ME and Ophelia

Friday, May 07, 2004

- - -

We are building out telepathy -
and continuing our stretch towards omniscience

My computer acts like an extension to my brain. It stores and compartmentalizes my thoughts and data. And I can search on it all by pressing a few keys. Given a few more hundred years, I cannot see why such extensions of the human brain won't be used to develop some amazing things. And then I wonder, where it is leading mankind; for what purpose is all this progress; what exactly are we trying to do and why.

To my mind, Boris Anthony, in an insightful email to Jim Moore, puts it in a nutshell:

"We are building out telepathy...and continuing our stretch towards omniscience: Tower of Babel?"

Here is a copy of Boris' email:

Howdy Jim! Still in Tokyo, got till the 30th of April... even considering staying longer... maybe all of May as well. We see. Awesome place. :)

In your blog entry titled "Personal Television Networks", you wonder about a comparison. While I have none specific to Individual Audio/Video Broadcasting, I do think the bigger picture here can be described as "we are building out telepathy".

The Jobs observation that "computers are bicycles for the mind" is a very McLuhanish (and others surely) thing to say. Essentially, every thing man creates is an externalization/extension of some faculty he already possesses. The wheel extended our legs and feet (transportation), etc...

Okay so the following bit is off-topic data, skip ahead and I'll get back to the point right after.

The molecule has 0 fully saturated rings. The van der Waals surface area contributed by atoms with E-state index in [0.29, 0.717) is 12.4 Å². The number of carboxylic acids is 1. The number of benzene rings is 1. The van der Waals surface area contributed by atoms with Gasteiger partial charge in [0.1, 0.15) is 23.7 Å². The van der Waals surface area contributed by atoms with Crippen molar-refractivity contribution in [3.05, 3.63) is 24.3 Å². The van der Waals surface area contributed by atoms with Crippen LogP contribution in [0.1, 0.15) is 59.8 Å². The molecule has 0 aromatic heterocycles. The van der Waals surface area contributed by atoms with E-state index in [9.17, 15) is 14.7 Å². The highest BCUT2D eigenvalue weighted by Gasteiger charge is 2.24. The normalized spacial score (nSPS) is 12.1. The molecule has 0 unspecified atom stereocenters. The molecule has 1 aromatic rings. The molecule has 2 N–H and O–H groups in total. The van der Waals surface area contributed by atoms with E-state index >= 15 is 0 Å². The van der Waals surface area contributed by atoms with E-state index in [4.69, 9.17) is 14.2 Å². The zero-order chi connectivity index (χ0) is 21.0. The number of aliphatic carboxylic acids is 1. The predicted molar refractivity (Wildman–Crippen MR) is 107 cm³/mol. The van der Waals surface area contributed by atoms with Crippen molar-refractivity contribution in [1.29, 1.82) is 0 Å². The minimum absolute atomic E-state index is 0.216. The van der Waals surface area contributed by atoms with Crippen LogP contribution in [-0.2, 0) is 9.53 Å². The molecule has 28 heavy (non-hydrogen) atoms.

The computer itself is merely a memory bank and a processor. Pictures, sounds, text, video etc are stored (memory) and via increasingly better software, processed, or rather: "packaged for sharing" ... (sharing afterall IS communication, and vice versa...). So with the computer, we externalized memory storage of external things: addresses, memos, audio/video/photo (a/v/p) of our environment in raw format, etc, and formalized (and continue to formalize) ways of packaging that data into shareable media (be it RSS, HTML, MP3, MPEG4,etc etc etc etc). Internally we do this with stored experience, and package it up with languages, such as english, french, music, oil paints, granite, architecture, math, etc...

So, now we plug in a cable into this computah thingo. A network. We bang out basic communication protocols and spend 20 years moving files... until one day... poof... hmmm... all of a sudden all this moving of files... increases our awareness... I know a bit of what 30-40 people think of everyday (weblogging/syndication)... I know a bit about where 5-10 people are at and what they are doing at any given time(A/V/P mobile weblogging), I know a bit about who my friends know and how (Social networking software)...